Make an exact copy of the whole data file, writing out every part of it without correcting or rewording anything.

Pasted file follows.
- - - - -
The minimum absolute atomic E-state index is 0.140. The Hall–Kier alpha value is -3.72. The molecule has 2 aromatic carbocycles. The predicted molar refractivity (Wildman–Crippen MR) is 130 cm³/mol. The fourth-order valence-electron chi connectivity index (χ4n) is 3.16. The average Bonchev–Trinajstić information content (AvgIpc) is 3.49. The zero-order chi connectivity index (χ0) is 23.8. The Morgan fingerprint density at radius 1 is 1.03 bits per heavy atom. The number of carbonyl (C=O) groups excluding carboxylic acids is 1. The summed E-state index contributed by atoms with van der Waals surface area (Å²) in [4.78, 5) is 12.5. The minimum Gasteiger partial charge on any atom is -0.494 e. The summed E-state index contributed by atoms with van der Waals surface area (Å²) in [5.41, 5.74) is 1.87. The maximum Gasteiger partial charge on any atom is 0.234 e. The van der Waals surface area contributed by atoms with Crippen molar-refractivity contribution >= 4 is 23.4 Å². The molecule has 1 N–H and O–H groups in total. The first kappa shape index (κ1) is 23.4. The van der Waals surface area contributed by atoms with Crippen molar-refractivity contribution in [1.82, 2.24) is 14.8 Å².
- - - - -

The minimum absolute atomic E-state index is 0.140. The Hall–Kier alpha value is -3.72. The molecule has 2 aromatic carbocycles. The predicted molar refractivity (Wildman–Crippen MR) is 130 cm³/mol. The fourth-order valence-electron chi connectivity index (χ4n) is 3.16. The average Bonchev–Trinajstić information content (AvgIpc) is 3.49. The zero-order chi connectivity index (χ0) is 23.8. The Morgan fingerprint density at radius 1 is 1.03 bits per heavy atom. The number of carbonyl (C=O) groups excluding carboxylic acids is 1. The summed E-state index contributed by atoms with van der Waals surface area (Å²) in [4.78, 5) is 12.5. The minimum Gasteiger partial charge on any atom is -0.494 e. The summed E-state index contributed by atoms with van der Waals surface area (Å²) in [5.41, 5.74) is 1.87. The maximum Gasteiger partial charge on any atom is 0.234 e. The van der Waals surface area contributed by atoms with Crippen molar-refractivity contribution >= 4 is 23.4 Å². The molecule has 1 N–H and O–H groups in total. The first kappa shape index (κ1) is 23.4. The van der Waals surface area contributed by atoms with Crippen molar-refractivity contribution in [1.82, 2.24) is 14.8 Å².